“Reading and writing are in themselves subversive acts,” Kurt Vonnegut once wrote. “What they subvert is the notion that things have to be the way they are, that you are alone, and that no one has ever felt the way you have.”
Subversion must have been on the mind of State Rep. Matt Krause, a Republican from Fort Worth, when he recently inquired into the availability of 849 books in Texas public schools. Krause is on the hunt for books that describe abortion, Black Lives Matter, sexuality, and LGBTQ+ rights — ya know, the stuff that keeps white-wing, er, right-wing nuts like Krause up at night.
Krause, in his letter to the Texas Education Agency (TEA), which governs Texas public schools, says that the books may cause “discomfort” to or “anguish” for children and teen readers.
For anyone who follows local state politics, the request is a natural and expected consequence of legislation that Republicans recently passed to push back on racial equity progress in public schools. Rather than being honest about the intention of the bill, which bans certain discussions about systemic racism and race-related topics in public school classrooms to protect the precious feelings of white baby snowflakes, Republicans targeted Critical Race Theory (CRT).
CRT is a complex theoretical framework for understanding how racism shapes life in the United States. Texas lawmakers falsely stated that CRT promotes white guilt and that the academic theory is being taught in public schools. Neither is true. So how did CRT paranoia become a major driving force behind conservative legislation?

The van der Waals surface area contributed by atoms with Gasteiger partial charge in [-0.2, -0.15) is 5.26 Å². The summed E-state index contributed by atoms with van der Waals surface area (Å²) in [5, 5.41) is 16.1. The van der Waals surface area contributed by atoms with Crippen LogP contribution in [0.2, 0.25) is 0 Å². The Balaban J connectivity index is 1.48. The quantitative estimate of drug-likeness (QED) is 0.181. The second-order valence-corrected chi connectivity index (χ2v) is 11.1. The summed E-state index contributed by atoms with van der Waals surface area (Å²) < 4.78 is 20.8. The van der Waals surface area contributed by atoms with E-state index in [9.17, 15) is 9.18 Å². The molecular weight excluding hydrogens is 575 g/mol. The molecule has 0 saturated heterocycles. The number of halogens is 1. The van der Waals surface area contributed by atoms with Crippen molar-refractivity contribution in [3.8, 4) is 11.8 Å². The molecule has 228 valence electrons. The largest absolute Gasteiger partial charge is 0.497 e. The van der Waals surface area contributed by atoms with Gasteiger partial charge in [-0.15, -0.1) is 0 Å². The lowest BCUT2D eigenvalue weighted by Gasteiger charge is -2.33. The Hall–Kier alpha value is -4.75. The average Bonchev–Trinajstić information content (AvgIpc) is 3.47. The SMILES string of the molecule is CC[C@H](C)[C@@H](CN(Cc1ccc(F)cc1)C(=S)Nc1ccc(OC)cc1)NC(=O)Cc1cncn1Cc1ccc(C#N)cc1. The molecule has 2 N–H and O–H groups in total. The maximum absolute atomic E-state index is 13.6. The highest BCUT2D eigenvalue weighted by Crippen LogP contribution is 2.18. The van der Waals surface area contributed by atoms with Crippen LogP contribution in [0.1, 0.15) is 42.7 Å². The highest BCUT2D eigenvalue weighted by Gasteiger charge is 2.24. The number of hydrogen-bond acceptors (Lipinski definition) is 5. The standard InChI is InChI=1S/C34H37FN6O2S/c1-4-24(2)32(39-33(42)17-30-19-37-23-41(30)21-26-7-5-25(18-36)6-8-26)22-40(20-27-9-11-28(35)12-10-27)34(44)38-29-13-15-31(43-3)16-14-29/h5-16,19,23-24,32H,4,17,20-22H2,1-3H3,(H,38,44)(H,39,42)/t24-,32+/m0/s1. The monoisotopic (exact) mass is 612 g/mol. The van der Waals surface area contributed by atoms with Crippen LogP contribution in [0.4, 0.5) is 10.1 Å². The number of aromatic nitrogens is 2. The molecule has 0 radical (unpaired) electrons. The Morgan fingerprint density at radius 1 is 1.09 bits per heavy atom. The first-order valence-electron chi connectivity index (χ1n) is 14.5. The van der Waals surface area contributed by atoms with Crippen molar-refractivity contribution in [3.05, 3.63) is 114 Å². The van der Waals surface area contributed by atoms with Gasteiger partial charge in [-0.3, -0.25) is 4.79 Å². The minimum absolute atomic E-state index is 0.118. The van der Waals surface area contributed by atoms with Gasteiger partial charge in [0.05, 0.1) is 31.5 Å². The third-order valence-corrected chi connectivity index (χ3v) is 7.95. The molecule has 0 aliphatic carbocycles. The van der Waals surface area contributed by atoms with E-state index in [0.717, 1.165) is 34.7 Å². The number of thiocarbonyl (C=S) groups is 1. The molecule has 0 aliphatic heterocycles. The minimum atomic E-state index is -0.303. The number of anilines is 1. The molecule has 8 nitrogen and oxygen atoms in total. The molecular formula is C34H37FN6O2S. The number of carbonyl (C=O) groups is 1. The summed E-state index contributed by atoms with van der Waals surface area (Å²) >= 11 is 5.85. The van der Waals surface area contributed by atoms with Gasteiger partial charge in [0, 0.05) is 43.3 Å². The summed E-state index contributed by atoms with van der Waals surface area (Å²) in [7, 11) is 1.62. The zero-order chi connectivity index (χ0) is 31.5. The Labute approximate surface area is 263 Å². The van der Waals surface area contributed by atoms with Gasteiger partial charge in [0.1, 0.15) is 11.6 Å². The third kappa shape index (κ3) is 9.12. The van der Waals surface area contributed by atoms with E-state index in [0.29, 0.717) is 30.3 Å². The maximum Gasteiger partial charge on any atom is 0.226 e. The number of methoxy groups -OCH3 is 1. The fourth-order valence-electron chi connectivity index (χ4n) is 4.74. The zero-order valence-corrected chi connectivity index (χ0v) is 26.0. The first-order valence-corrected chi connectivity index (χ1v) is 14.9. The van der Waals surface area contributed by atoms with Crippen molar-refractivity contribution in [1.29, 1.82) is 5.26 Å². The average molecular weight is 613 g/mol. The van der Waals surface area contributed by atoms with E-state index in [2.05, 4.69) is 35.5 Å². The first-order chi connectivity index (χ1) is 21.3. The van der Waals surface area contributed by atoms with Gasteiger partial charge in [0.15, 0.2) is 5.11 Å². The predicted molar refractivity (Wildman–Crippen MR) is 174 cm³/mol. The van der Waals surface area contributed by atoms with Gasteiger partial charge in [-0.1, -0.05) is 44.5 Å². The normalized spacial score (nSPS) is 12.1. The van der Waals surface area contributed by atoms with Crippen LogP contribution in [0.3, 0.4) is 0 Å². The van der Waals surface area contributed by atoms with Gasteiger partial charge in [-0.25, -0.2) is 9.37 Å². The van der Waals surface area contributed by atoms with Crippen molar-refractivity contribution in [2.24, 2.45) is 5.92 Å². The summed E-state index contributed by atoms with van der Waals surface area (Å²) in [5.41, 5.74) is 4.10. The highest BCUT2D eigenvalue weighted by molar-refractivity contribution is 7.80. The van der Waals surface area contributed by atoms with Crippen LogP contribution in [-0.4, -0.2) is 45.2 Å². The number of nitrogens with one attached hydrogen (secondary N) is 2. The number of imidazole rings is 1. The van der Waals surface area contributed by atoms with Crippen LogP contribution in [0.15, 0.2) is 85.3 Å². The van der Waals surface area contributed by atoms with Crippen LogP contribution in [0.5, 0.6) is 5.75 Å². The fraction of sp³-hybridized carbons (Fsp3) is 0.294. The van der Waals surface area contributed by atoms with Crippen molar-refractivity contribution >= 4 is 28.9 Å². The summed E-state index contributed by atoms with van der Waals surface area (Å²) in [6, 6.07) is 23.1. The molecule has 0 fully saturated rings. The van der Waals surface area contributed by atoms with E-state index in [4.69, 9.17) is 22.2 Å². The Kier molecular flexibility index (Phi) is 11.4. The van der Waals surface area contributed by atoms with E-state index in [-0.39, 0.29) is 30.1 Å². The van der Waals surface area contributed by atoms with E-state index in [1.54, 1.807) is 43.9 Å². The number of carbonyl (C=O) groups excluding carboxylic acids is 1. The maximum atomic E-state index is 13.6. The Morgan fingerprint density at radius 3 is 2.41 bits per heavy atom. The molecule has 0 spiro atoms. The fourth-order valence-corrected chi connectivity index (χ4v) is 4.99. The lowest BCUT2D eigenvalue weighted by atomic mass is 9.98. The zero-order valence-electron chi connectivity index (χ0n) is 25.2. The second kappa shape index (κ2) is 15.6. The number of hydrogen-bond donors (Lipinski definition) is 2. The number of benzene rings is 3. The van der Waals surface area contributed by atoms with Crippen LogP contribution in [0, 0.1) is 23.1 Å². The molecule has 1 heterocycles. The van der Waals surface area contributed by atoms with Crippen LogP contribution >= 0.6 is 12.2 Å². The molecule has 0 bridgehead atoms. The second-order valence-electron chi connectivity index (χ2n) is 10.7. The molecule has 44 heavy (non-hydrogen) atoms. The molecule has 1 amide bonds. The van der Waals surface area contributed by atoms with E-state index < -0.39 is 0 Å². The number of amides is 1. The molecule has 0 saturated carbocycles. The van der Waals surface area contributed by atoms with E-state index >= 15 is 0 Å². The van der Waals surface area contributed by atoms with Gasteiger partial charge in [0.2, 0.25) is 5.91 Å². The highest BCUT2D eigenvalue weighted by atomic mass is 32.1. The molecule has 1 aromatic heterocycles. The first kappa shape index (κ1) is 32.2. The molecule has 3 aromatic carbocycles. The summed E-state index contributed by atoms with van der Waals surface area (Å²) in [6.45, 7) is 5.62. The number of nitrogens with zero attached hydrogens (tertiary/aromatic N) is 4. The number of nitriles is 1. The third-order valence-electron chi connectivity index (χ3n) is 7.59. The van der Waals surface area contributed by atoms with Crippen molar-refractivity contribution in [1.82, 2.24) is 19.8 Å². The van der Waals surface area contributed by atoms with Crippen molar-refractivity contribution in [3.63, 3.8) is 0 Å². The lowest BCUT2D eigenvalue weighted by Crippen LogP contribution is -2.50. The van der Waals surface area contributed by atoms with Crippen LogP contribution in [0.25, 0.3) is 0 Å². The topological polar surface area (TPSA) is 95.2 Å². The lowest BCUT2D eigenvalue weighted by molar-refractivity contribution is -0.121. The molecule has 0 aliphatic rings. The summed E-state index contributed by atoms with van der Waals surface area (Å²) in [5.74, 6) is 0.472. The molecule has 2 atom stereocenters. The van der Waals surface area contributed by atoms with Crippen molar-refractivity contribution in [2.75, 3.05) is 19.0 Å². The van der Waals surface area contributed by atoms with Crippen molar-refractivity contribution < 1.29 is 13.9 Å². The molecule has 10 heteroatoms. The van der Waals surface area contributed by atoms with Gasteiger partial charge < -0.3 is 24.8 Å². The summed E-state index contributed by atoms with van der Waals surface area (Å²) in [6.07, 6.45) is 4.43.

Christopher Rufo, the Republican activist who is widely credited with creating the CRT misinformation campaign, recently told two NBC reporters that his goal was to turn CRT into a “national brand that gave American conservatives a new frame for understanding what is happening around them.”
CRT misinformation, Rufo continued, allows conservatives to push back on anti-racism programs that could help all students, not just Black and not just white. For those of you who haven’t been paying attention or don’t care to, creating boogeymen for the politically blinded masses to gnash their teeth over is the GOP’s M.O. If Republicans’ mostly uneducated, mostly blue-collar, mostly white base ever changed the channel, they would see that Republicans are merely using boogeymen — CRT, bathroom wars, abortion — to hide the GOP’s one and only concern: cutting taxes for the wealthiest 1%. There’s only one reason family men making $50,000 a year or less root for billionaires, and it’s as plain to see as night and day. Or should we say “black and white”?
Southlake is a hotbed for the type of paranoia over “woke” schoolbooks that Krause is now peddling. On Twitter, one former Southlake elected official recently singled out Southlake parents as the driving force behind Krause’s new witch hunt.